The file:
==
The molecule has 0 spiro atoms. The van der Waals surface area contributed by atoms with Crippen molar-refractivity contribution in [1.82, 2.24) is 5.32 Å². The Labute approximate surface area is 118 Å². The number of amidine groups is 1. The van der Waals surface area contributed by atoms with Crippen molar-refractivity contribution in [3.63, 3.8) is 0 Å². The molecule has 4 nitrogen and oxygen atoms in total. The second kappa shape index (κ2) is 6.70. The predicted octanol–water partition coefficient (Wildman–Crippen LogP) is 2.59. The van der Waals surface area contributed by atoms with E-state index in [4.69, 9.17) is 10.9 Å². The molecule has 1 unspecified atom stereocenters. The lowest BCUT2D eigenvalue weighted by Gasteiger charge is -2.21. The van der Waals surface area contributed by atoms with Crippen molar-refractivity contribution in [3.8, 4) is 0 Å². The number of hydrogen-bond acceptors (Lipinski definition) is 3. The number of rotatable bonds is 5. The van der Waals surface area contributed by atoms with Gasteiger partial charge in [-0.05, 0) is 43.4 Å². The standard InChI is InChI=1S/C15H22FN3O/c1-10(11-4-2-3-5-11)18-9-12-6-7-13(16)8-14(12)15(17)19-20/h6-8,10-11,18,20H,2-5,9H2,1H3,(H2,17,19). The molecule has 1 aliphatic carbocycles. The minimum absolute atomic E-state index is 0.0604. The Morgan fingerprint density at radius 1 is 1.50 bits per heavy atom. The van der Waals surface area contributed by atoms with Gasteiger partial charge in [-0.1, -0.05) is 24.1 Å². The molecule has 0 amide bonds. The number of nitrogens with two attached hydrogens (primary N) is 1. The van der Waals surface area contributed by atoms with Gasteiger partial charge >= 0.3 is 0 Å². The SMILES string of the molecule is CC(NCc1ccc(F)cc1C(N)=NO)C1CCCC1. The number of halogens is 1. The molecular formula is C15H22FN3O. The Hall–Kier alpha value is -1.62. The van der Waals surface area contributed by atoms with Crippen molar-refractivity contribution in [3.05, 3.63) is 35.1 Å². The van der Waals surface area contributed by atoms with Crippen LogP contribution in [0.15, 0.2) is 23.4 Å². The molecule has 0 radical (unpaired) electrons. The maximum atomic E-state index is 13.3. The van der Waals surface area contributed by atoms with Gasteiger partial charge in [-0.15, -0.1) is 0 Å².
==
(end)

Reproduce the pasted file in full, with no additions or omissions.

The molecule has 0 spiro atoms. The van der Waals surface area contributed by atoms with Crippen molar-refractivity contribution in [1.82, 2.24) is 5.32 Å². The Labute approximate surface area is 118 Å². The number of amidine groups is 1. The van der Waals surface area contributed by atoms with Crippen molar-refractivity contribution in [3.63, 3.8) is 0 Å². The molecule has 4 nitrogen and oxygen atoms in total. The second kappa shape index (κ2) is 6.70. The predicted octanol–water partition coefficient (Wildman–Crippen LogP) is 2.59. The van der Waals surface area contributed by atoms with E-state index in [4.69, 9.17) is 10.9 Å². The molecule has 1 unspecified atom stereocenters. The lowest BCUT2D eigenvalue weighted by Gasteiger charge is -2.21. The van der Waals surface area contributed by atoms with Crippen molar-refractivity contribution in [3.8, 4) is 0 Å². The number of hydrogen-bond acceptors (Lipinski definition) is 3. The number of rotatable bonds is 5. The van der Waals surface area contributed by atoms with Gasteiger partial charge in [-0.05, 0) is 43.4 Å². The standard InChI is InChI=1S/C15H22FN3O/c1-10(11-4-2-3-5-11)18-9-12-6-7-13(16)8-14(12)15(17)19-20/h6-8,10-11,18,20H,2-5,9H2,1H3,(H2,17,19). The molecule has 1 aliphatic carbocycles. The minimum absolute atomic E-state index is 0.0604. The Morgan fingerprint density at radius 1 is 1.50 bits per heavy atom. The van der Waals surface area contributed by atoms with Gasteiger partial charge in [-0.1, -0.05) is 24.1 Å². The molecule has 0 amide bonds. The number of nitrogens with two attached hydrogens (primary N) is 1. The van der Waals surface area contributed by atoms with Gasteiger partial charge >= 0.3 is 0 Å². The SMILES string of the molecule is CC(NCc1ccc(F)cc1C(N)=NO)C1CCCC1. The number of halogens is 1. The molecular formula is C15H22FN3O. The Hall–Kier alpha value is -1.62. The van der Waals surface area contributed by atoms with Crippen molar-refractivity contribution in [3.05, 3.63) is 35.1 Å². The van der Waals surface area contributed by atoms with Crippen LogP contribution in [0.15, 0.2) is 23.4 Å². The molecule has 0 radical (unpaired) electrons. The maximum atomic E-state index is 13.3. The van der Waals surface area contributed by atoms with Gasteiger partial charge in [-0.15, -0.1) is 0 Å².